The : conjecture, proof, and science

George Ellis Talk at Nicolai Fest Golm 2012

Does the Multiverse Really Exist ? Scientific American: July 2011

1 The idea

The idea of a multiverse -- an ensemble of or of domains – has received increasing attention in

- separate places [Vilenkin, Linde, Guth] - separate [Smolin, cyclic universes]

- the Everett quantum multi-universe: other branches of the wavefunction [Deutsch] - of theory, imbedded in a chaotic cosmology [Susskind]

- totally disjoint [Sciama, Tegmark] 2 Our Cosmic Habitat Martin Rees

Rees explores the notion that our universe is just a part of a vast ''multiverse,'' or ensemble of universes, in which most of the other universes are lifeless. What we call the laws of nature would then be no more than local bylaws, imposed in the aftermath of our own . In this scenario, our cosmic habitat would be a special, possibly unique universe where the prevailing laws of allowed life to emerge. 3 Scientific American May 2003 issue COSMOLOGY

“Parallel Universes: Not just a staple of science fiction, other universes are a direct implication of cosmological observations”

By Max Tegmark

4 : The Hidden

Parallel Universes and The Deep Laws of the Cosmos

5 Varieties of Multiverse

Brian Greene () advocates nine different types of multiverse: 1. Invisible parts of our universe 2. Chaotic 3. worlds 4. Cyclic universes 5. Landscape of 6. Branches of the wave function 7. Holographic projections 8. Computer simulations 9. All that can exist must exist – “grandest of all ” They can’t all be true! – they conflict with each other. 10. Maybe none of the above – there is just one universe. 6 The motivation for multiverses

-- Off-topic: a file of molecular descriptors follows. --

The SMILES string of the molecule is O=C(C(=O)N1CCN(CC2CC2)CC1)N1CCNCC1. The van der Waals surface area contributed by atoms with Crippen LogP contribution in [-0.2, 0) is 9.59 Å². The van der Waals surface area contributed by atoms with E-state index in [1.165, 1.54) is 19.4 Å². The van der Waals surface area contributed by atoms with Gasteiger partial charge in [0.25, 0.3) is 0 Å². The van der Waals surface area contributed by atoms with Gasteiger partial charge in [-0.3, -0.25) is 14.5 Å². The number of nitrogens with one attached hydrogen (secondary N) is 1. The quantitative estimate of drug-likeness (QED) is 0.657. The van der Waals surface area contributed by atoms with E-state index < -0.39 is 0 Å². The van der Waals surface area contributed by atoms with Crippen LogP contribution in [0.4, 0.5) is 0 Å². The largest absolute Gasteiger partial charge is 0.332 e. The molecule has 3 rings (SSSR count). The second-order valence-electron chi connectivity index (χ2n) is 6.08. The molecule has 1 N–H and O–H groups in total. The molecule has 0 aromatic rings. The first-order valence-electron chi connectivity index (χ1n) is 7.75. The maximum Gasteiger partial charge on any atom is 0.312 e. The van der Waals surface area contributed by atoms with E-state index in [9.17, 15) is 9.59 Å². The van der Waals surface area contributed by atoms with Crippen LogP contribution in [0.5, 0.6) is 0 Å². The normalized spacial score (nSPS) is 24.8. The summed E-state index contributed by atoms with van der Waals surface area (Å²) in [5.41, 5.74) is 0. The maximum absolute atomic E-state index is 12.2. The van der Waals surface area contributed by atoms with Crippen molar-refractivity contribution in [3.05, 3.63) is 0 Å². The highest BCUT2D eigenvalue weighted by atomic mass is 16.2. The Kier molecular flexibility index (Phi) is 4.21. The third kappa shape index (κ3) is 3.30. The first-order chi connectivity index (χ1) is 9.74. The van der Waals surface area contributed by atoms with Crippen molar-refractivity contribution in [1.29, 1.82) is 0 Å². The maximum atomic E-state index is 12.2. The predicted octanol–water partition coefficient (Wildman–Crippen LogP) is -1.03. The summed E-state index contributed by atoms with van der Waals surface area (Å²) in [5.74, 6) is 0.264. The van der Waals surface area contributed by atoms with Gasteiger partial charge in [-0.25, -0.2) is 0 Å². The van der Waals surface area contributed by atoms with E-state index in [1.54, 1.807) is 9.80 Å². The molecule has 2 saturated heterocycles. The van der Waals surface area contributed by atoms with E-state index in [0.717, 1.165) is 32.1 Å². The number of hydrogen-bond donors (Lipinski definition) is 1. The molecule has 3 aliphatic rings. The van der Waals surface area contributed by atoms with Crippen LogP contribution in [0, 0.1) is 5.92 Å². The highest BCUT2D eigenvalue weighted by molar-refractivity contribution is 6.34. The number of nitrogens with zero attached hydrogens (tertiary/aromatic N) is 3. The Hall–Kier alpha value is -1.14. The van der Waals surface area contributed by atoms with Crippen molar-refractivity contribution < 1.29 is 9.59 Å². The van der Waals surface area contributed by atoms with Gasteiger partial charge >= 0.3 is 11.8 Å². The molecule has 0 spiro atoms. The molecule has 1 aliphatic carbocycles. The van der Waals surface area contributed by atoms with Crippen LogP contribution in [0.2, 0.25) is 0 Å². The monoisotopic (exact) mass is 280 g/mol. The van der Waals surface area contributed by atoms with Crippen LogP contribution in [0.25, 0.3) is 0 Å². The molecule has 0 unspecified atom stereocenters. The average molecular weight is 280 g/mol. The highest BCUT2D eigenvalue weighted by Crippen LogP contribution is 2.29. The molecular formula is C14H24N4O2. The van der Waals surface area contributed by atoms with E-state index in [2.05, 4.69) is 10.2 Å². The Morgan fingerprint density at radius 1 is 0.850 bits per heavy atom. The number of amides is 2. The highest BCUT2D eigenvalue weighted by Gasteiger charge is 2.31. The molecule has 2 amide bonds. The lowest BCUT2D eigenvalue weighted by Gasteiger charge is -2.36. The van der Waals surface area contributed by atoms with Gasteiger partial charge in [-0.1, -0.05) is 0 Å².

1. - claimed as the inevitable outcome of the physical originating process that generated our own universe [e.g. An outcome of the chaotic inflationary scenario] 2. - seen as the result of a philosophical stance underlying physics: “everything that can happen happens” [The logical conclusion of the Feynman path integral approach to quantum theory] 3. - proposed as an explanation for why our universe appears to be fine-tuned for life and consciousness

7 Fine tuning: The Anthropic Issue

• “The universe is fine-tuned for life” [J Barrow and F Tipler, The Anthropic Cosmological Principle] - as regards the laws of physics [Max Tegmark “Parallel Universes” astro-ph/0302131] - as regards the boundary conditions of the universe [Martin Rees: Just Six Numbers, Our Cosmic habitat]

• A multiverse with varied local physical properties is one possible scientific explanation: - an infinite set of universe domains allows all possibilities to occur, so somewhere things work out OK

• NB: it must be an actually existing multiverse - this is essential for any such anthropic argument 8 Fine tuning: Just Six Numbers [Martin Rees]

1. N = electrical force/gravitational force =1036

2. E = strength of nuclear binding = 0.007

3. Ω = normalized amount of in universe = 0.3

4. Λ= normalised = 0.7

5. Q = seeds for cosmic structures = 1/100,000

6. D = number of spatial = 3

9 Application: explaining Cosmological constant

Particularly: explaining the small value of the cosmological constant [: astro-ph/0005265; Susskind, The Cosmic Lansdscape] by anthropic argument

- too large a value for Λ results in no structure and hence no life

- then anthropic considerations mean that the value of Λ we observe will be small [in fundamental units]: - thus justifying an actual value extremely different from the `natural’ one predicted by physics: 120 orders of magnitude